Nikki Haley sides with Alabama Supreme Court on IVF ruling: 'Embryos, to me, are babies'

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NORTH AUGUSTA, S.C. — Former U.N. Ambassador Nikki Haley said Wednesday that frozen embryos created through in-vitro fertilization are “babies,” siding with a recent Alabama Supreme Court decision that raised concerns among doctors and patients about the future of the procedure.

“Embryos, to me, are babies,” Haley told NBC News in an interview, adding that she used artificial insemination to have her son, a different process than IVF that doesn't present the same complexities around creating embryos in a lab. "When you talk about an embryo, you are talking about, to me, that’s a life. And so I do see where that’s coming from when they talk about that.”

Classifying embryos as children under state law raises significant questions about whether the practice, used by families having trouble conceiving, could continue in states like Alabama. Unused embryos are often destroyed, which could open families or clinics up to wrongful death lawsuits under this policy. Storing frozen embryos, meanwhile, is expensive.

Later on Wednesday, the University of Alabama at Birmingham announced that it was pausing IVF treatments in response to the state Supreme Court ruling.

"We are saddened that this will impact our patients’ attempt to have a baby through IVF, but we must evaluate the potential that our patients and our physicians could be prosecuted criminally or face punitive damages for following the standard of care for IVF treatments," the university announced.

Asked if legislation and rulings like the one in Alabama could have a chilling effect on families using IVF to become parents, Haley said, “This is one where we need to be incredibly respectful and sensitive about it."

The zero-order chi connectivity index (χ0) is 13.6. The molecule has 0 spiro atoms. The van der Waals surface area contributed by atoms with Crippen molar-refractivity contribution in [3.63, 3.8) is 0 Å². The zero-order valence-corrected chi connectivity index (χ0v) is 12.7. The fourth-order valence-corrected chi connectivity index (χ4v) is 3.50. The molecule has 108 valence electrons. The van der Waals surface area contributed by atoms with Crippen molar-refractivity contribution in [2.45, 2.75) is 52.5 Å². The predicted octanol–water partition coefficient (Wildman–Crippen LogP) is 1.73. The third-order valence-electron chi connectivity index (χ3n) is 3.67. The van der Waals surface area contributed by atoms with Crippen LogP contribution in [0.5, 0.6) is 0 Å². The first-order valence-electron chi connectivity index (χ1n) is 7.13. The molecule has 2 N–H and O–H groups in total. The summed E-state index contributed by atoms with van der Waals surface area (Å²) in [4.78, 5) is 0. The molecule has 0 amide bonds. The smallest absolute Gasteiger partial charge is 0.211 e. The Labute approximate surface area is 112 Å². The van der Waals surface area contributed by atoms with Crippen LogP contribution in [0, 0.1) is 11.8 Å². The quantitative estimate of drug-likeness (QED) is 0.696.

"I know that when my doctor came in, we knew what was possible and what wasn’t," Haley continued, adding: "Every woman needs to know, with her partner, what she’s looking at. And then when you look at that, then you make the decision that’s best for your family."

Haley has sought to find a rhetorical middle ground on reproductive health policy as a 2024 presidential candidate. She has repeatedly calling for national "consensus" on abortion in debates instead of the bans and restrictions favored by some of her primary opponents.

But any moves that could restrict IVF appear broadly unpopular. In a 2022 Washington Post article, political scientists analyzing a decade-plus of survey data found that only a slim minority of voters who oppose abortion also opposed IVF.

As Haley presses her increasingly long-shot bid for the White House against former President Donald Trump, she has warned that ongoing legal proceedings could hamper his electability. Asked if she could vote for him if he were the nominee and he was convicted of a felony, Haley dodged, saying “those are hypotheticals” and questioning whether Trump would even stay in the 2024 presidential race at that point.

“The problem is, we don’t know,” Haley said. “No one knows what’s going to happen. That’s the bottom line. And if you don’t know what’s going to happen — what I do know is, if you’re sitting in that much uncertainty, it’s more of a reason why he’s going to lose a general election.”

Asked if that’s why she’s still in this race, Haley reiterated it’s because she wants to provide voters with a choice.

“Three states have voted. Three. That’s just not enough," she said. "And so everybody’s saying, 'Oh, but why don’t you get out? Why don’t you get out? Why don’t you let people vote? Why don’t you let them decide?'”

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